IHOPKC Report Discounts Mike Bickle Abuse Allegations; Whistleblower Fires Back

The Roys Report [Chicago IL]

November 16, 2023

By Julie Roys and Rebecca Hopkins

The International House of Prayer Kansas City (IHOPKC) has just released a report on initial findings, discounting some of the recent clergy sexual abuse allegations made against its founder Mike Bickle. The report also questions the “true objectives” of the “Complaint Group,” which presented the allegations to IHOPKC leadership in October.

This group, comprised of former IHOPKC leaders, published a statement Oct. 28, saying it had become aware of numerous allegations of sexual abuse against Bickle from “credible” women, “spanning several decades.”

However, IHOPKC said in its report that it has identified five of the eight women the group claimed are Bickle’s victims. Three of the women have publicly called the allegations “lies,” the report stated. A fourth has reportedly refused to communicate with IHOPKC’s lawyer. One of the women’s allegations predate IHOPKC’s founding, the report said. And four of the women did not give consent to be included in the list of alleged victims, the report said.

The report also claimed that the document presented by the complaint group didn’t contain any “actual evidence,” like victim statements, emails, or texts, but rather “only blank squares acting as exhibit placeholders.”

Dwayne Roberts, a founding member of IHOPKC and a member of the so-called “Complaint Group,” called IHOPKC’s report “disappointing on several levels” in a statement submitted to The Roys Report (TRR).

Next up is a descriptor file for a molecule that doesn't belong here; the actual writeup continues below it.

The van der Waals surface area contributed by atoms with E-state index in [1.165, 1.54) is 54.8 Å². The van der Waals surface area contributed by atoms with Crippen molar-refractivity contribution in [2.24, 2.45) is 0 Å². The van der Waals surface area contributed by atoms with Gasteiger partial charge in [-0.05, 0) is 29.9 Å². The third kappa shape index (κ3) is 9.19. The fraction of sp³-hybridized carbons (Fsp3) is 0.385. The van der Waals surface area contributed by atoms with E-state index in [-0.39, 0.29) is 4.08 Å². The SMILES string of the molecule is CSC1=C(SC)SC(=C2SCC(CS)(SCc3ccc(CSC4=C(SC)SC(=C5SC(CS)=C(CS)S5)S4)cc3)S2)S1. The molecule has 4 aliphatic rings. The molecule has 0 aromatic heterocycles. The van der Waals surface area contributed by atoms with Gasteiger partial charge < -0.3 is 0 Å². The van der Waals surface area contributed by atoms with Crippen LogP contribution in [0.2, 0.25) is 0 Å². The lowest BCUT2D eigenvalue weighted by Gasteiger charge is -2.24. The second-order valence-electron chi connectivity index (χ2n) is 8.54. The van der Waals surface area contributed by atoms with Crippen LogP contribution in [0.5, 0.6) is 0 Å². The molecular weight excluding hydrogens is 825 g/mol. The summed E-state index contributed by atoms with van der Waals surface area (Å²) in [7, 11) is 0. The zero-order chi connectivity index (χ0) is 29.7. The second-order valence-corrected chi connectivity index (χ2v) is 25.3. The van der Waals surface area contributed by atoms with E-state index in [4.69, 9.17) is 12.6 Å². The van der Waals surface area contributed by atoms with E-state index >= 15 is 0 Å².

“We are firmly convinced that no charge should be made against an elder except in the case of two or three witnesses,” Roberts stated. “The fact that around 20 witnesses have come forward with first-hand experience of impropriety was why we could no longer remain silent.”

Roberts specifically took exception to the report’s claim that “victim #2” had “partial credibility.”

“This case includes a relationship between a 42-year-old internationally renowned minister and a 19-year-old, a relationship that began with prophetic manipulation and became a 4-year sexualized relationship that lasted into the early years of IHOPKC,” Roberts stated.

According to the report, the complaint group first approached IHOPKC on Oct. 24 with the allegations against Bickle. The report added that the group “did not, and has not, claimed that these women had ever previously made their allegations known to IHOPKC prior to October 2023.”

IHOPKC said in its report that it took the allegations against Bickle “very seriously,” and within 24 hours began looking into the details and asked Bickle to step away from public ministry.